Get a quote on Business Interruption Insurance
If your IT company has offices and relies on computers and other technology to operate, it’s important to consider whether you would be able to continue doing business if your property were damaged or destroyed. Companies commonly purchase commercial property insurance to cover the value of their property, but in some cases, the loss of property would also severely slow down or entirely prevent work from taking place. This is where Business Interruption Insurance can help.
What is Business Interruption Insurance?
Business Interruption Insurance, commonly known as business income insurance, can cover business losses if you must temporarily close your business due to property that is damaged or destroyed by a covered peril. Business Interruption Insurance is designed to complement your commercial property insurance policy and covers the same perils. This coverage is not available as a standalone policy, but it is typically added to a commercial property insurance policy or business owner’s policy.
If you need to stop or reduce your business operations because of a covered cause of loss, your insurer will reimburse your business for its lost or reduced income. Coverage includes the business’s net profits plus normal operating expenses such as rent, employee salaries, and taxes.
- An electrical fire breaks out in your web hosting company’s offices. The fire causes significant damage to the building as well as destroying key infrastructure and servers that are necessary for your work. It takes you three months to get your business back up and running again. Your insurer would reimburse you for lost income and operating expenses during those three months.
Who needs Business Interruption Insurance?
Not every IT business needs Business Interruption Insurance. For example, a web development or IT consulting firm may be able to operate normally even if their physical business property is damaged. In today’s connected business environment, many companies are able to continue operating in remote environments, with little impact on everyday operations. IT businesses should consider purchasing Business Interruption Insurance if they:
- Operate from and depend on a commercial or retail location
- Depend on costly, difficult to replace equipment to run their business
- Are exposed to an elevated risk of property damage
What does Business Interruption Insurance cover?
Business Interruption Insurance reimburses you for lost profits and operating expenses if your company is unable to operate because of physical damage to your property by a covered peril. It will pay for the net income you lose while your business is closed, as well as normal operating expenses, including rent or mortgage payments, loan payments, taxes, and employee salaries. It can also pay for extra expenses that you incur as a direct result of the property loss with the addition of optional extra expense coverage.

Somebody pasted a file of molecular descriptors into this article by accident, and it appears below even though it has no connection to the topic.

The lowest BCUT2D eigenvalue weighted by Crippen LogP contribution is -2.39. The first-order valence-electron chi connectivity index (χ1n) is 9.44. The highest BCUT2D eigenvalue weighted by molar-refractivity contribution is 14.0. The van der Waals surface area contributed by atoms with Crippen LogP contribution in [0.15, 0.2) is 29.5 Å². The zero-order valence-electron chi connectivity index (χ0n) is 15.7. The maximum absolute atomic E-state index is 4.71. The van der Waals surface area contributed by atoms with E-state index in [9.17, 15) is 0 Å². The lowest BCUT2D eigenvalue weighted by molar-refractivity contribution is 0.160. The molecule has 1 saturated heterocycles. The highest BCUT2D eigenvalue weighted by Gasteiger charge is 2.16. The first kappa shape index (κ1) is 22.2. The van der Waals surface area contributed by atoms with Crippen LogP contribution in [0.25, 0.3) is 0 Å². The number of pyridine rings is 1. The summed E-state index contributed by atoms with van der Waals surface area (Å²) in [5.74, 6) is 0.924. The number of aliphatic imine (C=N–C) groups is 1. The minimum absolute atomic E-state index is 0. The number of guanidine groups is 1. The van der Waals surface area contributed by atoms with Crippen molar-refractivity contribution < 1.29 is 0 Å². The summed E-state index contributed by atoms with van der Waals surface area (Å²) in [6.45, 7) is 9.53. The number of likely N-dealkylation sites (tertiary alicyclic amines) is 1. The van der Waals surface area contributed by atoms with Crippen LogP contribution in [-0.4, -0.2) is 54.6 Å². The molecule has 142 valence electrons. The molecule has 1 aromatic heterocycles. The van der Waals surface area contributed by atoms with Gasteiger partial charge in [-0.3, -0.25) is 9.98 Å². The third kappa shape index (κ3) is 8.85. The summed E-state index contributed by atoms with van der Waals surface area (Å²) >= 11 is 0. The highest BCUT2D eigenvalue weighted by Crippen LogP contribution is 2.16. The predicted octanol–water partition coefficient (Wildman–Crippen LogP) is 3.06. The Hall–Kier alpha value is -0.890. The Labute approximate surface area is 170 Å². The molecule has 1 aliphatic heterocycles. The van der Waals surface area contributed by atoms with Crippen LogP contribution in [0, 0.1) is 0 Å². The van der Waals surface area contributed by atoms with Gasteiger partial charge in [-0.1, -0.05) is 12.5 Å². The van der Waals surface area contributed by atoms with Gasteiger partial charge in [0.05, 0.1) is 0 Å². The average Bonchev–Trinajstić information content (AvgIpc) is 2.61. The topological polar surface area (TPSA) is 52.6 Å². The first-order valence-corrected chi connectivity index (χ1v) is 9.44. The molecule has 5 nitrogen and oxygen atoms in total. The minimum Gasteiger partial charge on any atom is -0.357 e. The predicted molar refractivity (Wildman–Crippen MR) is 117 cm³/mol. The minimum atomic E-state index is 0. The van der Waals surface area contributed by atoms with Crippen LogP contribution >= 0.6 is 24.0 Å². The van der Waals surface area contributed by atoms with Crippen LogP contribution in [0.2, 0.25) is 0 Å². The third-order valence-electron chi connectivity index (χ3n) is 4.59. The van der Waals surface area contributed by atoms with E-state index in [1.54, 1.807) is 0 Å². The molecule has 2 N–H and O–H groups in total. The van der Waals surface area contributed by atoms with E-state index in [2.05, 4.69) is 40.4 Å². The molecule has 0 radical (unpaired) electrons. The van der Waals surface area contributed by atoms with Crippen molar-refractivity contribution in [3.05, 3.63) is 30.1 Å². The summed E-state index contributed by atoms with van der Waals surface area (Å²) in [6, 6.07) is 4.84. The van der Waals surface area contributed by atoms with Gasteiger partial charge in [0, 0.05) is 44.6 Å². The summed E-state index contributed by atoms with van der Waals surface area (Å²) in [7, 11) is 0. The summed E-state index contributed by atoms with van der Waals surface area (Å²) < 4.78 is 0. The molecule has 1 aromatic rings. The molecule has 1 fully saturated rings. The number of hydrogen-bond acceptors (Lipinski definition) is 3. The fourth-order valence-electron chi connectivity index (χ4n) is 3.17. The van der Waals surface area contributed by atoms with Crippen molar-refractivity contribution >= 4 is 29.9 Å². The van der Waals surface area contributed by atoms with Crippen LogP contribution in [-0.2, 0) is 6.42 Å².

- A leaky fire sprinkler system floods your office, damaging computers, servers, and flooring. Your company must vacate the premises while repairs are made. Your insurer would reimburse you for lost income, rent, and other operating expenses until the damaged property has been repaired or replaced.
Extra Expense Coverage
Business Interruption Insurance policies typically come in two standard forms: with extra expense coverage or without. Extra expense coverage pays for additional expenses you incur in order to continue operating your business, either at your original location or a temporary one. If property damage or destruction threatens to close your business, it’s sometimes possible to minimize or avoid closure by taking measures such as moving to a temporary location or leasing replacement equipment. Extra expense coverage can help keep your company running by paying for moving costs, rent for a temporary location, and rental equipment. Unlike other aspects of Business Interruption Insurance, this coverage often does not have a waiting period before you can be compensated, since it may be necessary to take immediate action to protect your property from further damage.
- Heavy winds blow a tree onto the roof of your web hosting company, damaging it. Your company’s servers can’t remain safely in the office while the roof is being repaired. To protect your servers, you move them to a different location. The extra expense coverage portion of your Business Interruption Insurance would pay for the cost of relocating the servers and renting space to keep them in.
Period of Restoration
The period of restoration is the period of time during which your insurer will cover your operating expenses and lost income while you rebuild, complete repairs, or move into a new permanent location. The period of restoration typically starts 72 hours after the loss occurred and ends when the necessary repairs or replacement of damaged property has been completed. The period of restoration usually has a maximum length of 12 months, but it can be extended by endorsement. As long as the loss occurred while the insurance policy is active, your insurer will continue to pay you for the entire period of restoration, even if the policy expires before the period of restoration ends.